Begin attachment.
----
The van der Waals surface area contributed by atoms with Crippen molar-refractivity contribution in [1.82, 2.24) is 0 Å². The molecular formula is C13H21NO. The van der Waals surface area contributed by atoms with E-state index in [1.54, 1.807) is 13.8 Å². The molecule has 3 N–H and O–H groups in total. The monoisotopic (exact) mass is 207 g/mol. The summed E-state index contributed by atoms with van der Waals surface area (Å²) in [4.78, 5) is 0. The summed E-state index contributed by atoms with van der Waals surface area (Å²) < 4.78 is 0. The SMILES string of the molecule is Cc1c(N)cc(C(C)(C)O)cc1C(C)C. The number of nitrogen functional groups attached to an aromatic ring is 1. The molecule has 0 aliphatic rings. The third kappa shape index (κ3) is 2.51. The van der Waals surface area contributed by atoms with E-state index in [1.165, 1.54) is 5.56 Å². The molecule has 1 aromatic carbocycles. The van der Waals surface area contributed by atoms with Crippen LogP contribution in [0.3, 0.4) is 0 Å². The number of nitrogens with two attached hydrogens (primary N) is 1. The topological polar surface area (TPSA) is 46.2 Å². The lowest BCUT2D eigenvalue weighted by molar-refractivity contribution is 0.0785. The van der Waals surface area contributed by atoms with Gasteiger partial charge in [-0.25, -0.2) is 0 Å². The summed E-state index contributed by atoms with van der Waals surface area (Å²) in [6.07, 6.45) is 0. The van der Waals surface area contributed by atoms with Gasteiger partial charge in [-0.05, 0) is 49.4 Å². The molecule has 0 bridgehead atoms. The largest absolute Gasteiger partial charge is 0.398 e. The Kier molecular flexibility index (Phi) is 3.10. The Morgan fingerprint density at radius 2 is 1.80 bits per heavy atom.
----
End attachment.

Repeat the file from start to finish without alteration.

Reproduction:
The van der Waals surface area contributed by atoms with Crippen molar-refractivity contribution in [1.82, 2.24) is 0 Å². The molecular formula is C13H21NO. The van der Waals surface area contributed by atoms with E-state index in [1.54, 1.807) is 13.8 Å². The molecule has 3 N–H and O–H groups in total. The monoisotopic (exact) mass is 207 g/mol. The summed E-state index contributed by atoms with van der Waals surface area (Å²) in [4.78, 5) is 0. The summed E-state index contributed by atoms with van der Waals surface area (Å²) < 4.78 is 0. The SMILES string of the molecule is Cc1c(N)cc(C(C)(C)O)cc1C(C)C. The number of nitrogen functional groups attached to an aromatic ring is 1. The molecule has 0 aliphatic rings. The third kappa shape index (κ3) is 2.51. The van der Waals surface area contributed by atoms with E-state index in [1.165, 1.54) is 5.56 Å². The molecule has 1 aromatic carbocycles. The van der Waals surface area contributed by atoms with Crippen LogP contribution in [0.3, 0.4) is 0 Å². The number of nitrogens with two attached hydrogens (primary N) is 1. The topological polar surface area (TPSA) is 46.2 Å². The lowest BCUT2D eigenvalue weighted by molar-refractivity contribution is 0.0785. The van der Waals surface area contributed by atoms with Gasteiger partial charge in [-0.25, -0.2) is 0 Å². The summed E-state index contributed by atoms with van der Waals surface area (Å²) in [6.07, 6.45) is 0. The van der Waals surface area contributed by atoms with Gasteiger partial charge in [-0.05, 0) is 49.4 Å². The molecule has 0 bridgehead atoms. The largest absolute Gasteiger partial charge is 0.398 e. The Kier molecular flexibility index (Phi) is 3.10. The Morgan fingerprint density at radius 2 is 1.80 bits per heavy atom.